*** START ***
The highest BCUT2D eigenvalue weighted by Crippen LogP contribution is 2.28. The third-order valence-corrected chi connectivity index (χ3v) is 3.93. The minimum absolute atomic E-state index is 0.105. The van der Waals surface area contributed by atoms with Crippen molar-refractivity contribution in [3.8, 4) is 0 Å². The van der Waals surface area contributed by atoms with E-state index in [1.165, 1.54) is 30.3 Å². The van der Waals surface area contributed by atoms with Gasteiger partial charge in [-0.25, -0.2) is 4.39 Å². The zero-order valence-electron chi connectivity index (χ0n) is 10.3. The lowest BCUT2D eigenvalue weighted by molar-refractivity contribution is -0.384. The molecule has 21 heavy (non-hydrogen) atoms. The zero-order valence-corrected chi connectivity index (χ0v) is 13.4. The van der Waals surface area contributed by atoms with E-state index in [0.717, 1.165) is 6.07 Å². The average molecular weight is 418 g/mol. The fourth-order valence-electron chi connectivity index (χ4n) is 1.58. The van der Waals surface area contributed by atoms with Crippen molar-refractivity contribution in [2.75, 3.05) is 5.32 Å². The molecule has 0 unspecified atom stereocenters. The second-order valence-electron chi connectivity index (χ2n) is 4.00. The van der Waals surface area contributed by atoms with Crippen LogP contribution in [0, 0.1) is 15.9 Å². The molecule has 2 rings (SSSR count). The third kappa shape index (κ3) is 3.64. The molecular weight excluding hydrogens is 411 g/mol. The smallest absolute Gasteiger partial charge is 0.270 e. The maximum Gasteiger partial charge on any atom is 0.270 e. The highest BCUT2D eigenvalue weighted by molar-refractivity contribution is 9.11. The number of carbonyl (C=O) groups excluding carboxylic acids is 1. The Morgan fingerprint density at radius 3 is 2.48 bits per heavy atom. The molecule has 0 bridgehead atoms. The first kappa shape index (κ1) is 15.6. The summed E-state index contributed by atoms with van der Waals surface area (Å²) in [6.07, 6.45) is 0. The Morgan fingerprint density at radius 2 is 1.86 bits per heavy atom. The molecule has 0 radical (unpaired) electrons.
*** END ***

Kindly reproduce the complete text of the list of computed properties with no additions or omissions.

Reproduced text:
The highest BCUT2D eigenvalue weighted by Crippen LogP contribution is 2.28. The third-order valence-corrected chi connectivity index (χ3v) is 3.93. The minimum absolute atomic E-state index is 0.105. The van der Waals surface area contributed by atoms with Crippen molar-refractivity contribution in [3.8, 4) is 0 Å². The van der Waals surface area contributed by atoms with E-state index in [1.165, 1.54) is 30.3 Å². The van der Waals surface area contributed by atoms with Gasteiger partial charge in [-0.25, -0.2) is 4.39 Å². The zero-order valence-electron chi connectivity index (χ0n) is 10.3. The lowest BCUT2D eigenvalue weighted by molar-refractivity contribution is -0.384. The molecule has 21 heavy (non-hydrogen) atoms. The zero-order valence-corrected chi connectivity index (χ0v) is 13.4. The van der Waals surface area contributed by atoms with E-state index in [0.717, 1.165) is 6.07 Å². The average molecular weight is 418 g/mol. The fourth-order valence-electron chi connectivity index (χ4n) is 1.58. The van der Waals surface area contributed by atoms with Crippen molar-refractivity contribution in [2.75, 3.05) is 5.32 Å². The molecule has 0 unspecified atom stereocenters. The second-order valence-electron chi connectivity index (χ2n) is 4.00. The van der Waals surface area contributed by atoms with Crippen LogP contribution in [0, 0.1) is 15.9 Å². The molecule has 2 rings (SSSR count). The third kappa shape index (κ3) is 3.64. The molecular weight excluding hydrogens is 411 g/mol. The smallest absolute Gasteiger partial charge is 0.270 e. The maximum Gasteiger partial charge on any atom is 0.270 e. The highest BCUT2D eigenvalue weighted by molar-refractivity contribution is 9.11. The number of carbonyl (C=O) groups excluding carboxylic acids is 1. The Morgan fingerprint density at radius 3 is 2.48 bits per heavy atom. The molecule has 0 bridgehead atoms. The first kappa shape index (κ1) is 15.6. The summed E-state index contributed by atoms with van der Waals surface area (Å²) in [6.07, 6.45) is 0. The Morgan fingerprint density at radius 2 is 1.86 bits per heavy atom. The molecule has 0 radical (unpaired) electrons.